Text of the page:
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Angie Cunningham - Tribute

Mrs Armitage (Launceston) - Motor neurone disease, or MND, is the name given to a group of diseases in which the nerve cells controlling the muscles that enable us to move, speak, breathe and swallow, undergo degeneration and die. With no nerves to activate them, muscles gradually weaken and waste. MND can affect a person's ability to walk, speak, swallow and breathe. There is no known cause and there is no cure.

On average, every 12 hours in Australia someone is diagnosed with MND and every 12 hours someone dies of MND. The average life expectancy after diagnosis is just 27 months.

Last week in Launceston, the Cure for MND Foundation's remarkable Neale Daniher spoke of the Freezing for MND Ball as well as the slide into icy waters in Launceston's Avenue to raise awareness and funds to help find a cure for this dreadful disease.

Organising committee Lindi McMahon, Nigel Baker, Jelena Hill, Rick Fontyn, Jo Siggins, Andrew Philpott and Simone Morris, along with many sponsors, raised just over $100 000 towards this.

Inspirational mum Angie Cunningham, formerly Launceston girl Angie Woolcock, diagnosed with MND in the middle of 2012, surrounded by family and friends sadly passed away at her Melbourne home last Tuesday after her long battle.

Angie was a hugely talented tennis player as a young girl. At 14, she moved from Tasmania to the AIS to start her tennis career. By 18, she had picked up a world junior doubles ranking of three. Soon after she became a two-times finalist at the Australian Open junior doubles, a finalist at Wimbledon junior doubles and represented Australia on numerous occasions. A phenomenal tennis player, she worked with the best tennis players in the world in player relations for the WTA when she retired from the circuit. She worked very hard, was very clever and the players all loved her. Serena Williams even mentioned Angie in her Australian Open winner's speech.

Mum to Maggie and Sophie and wife to Pat, Angie was integral to raising awareness of MND in Australia and became even more well known when she shared her incredible story with Hamish McLachlan in the Herald Sun in an interview that took some five months because of her condition.

As the disease took hold, Angie was unable to move and communicated with her iPad by moving her eyes. Angie said -

I had no understanding of disabilities and the social stigma disabled people have to deal with until I experienced it myself. I have a rather intense appreciation for life given I am now on borrowed time, but I don't expect others to feel the same way.

When asked how she would now define the purpose of life, she said -

My proudest achievement is having so many wonderful people around me. Life is incredibly short and I have established we are not here for long. I don't have any major regrets ... I think I've squeezed as much good stuff in as possible and no-one knows yet why people get MND, so there was nothing I could do to stop it. I have had great happiness in my life and that's all you can wish for - a happy and fulfilling life, surrounded by people you love.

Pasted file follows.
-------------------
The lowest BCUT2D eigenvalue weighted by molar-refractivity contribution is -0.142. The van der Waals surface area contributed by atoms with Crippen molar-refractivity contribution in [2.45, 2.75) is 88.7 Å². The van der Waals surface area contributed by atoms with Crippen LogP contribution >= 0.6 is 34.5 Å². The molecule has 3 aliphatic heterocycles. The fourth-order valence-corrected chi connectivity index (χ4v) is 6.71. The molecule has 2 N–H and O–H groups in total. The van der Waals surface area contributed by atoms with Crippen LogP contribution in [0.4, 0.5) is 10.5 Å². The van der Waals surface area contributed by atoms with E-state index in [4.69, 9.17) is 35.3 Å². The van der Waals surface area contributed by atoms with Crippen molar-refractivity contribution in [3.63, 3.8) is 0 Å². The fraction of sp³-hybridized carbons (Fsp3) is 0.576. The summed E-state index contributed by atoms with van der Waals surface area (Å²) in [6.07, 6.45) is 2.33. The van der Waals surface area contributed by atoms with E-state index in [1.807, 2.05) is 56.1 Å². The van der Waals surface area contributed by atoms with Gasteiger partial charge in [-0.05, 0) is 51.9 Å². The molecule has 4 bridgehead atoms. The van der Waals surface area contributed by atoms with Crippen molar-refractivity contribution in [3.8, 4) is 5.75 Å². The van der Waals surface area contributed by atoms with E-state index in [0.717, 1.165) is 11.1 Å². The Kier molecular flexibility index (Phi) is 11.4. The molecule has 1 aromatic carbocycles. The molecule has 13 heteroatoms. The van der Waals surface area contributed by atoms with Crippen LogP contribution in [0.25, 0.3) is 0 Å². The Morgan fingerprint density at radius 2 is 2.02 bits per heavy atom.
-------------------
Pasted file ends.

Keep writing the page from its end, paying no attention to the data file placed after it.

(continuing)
Life is not always fair. I know I was on a pretty good run for 39 years. I had a blessed childhood, exciting sporting adventures growing up, challenging career travelling the world, married my true companion, had two beautiful children and then the incredible lucky streak ended, rather abruptly. I am not the first 40-something mother who has had her life cut short. Sadly, it happens too much. I just accept it is part of my fate and I am thankful for every other great hand I was dealt.

What advice would she offer someone diagnosed with MND? She said, 'My heart honestly shatters every time I hear of someone being diagnosed with this horrific disease. I know the dreadful pain they will go through in processing the diagnosis. Sadly, all I can say to those now is, just stay strong and I hope you have good support around you'.

Having to step back from fundraising when she became too weak, Angie had no doubt the Cure for MND Foundation would continue until there was a cure, so future MND sufferers would not have to go through the same despair and hopelessness. She despaired at the lack of government funding given to research this disease. She said, 'Luckily, with the amazing support of the public, our Cure for MND Foundation … has invested over $2.75 million into MND research initiatives over recent months. I truly believe if the foundation can keep the momentum and funds going, there will be a breakthrough in the next 10 years. The thought that a patient will one day hear 'MND' and 'hope' in the same diagnosis makes me very happy'.

The former junior tennis champion enlisted superstars including Serena Williams, Martina Navratilova, Pat Rafter and Lleyton Hewitt to raise awareness and funds to fight the deadly disease, and the fight will go on.

Angie passed away as eldest daughter, Maggie aged 10, read out of a special book of advice, stories and photos her Mum had created for her and her sister. Her husband, Pat, was at her side.

Our thoughts are with the family at this time.

Angie has left behind a huge legacy and hope to sufferers and their families for a future cure for this dreadful disease.

Vale Angie Cunningham, and well done for a life well lived.

Members - Hear, hear.

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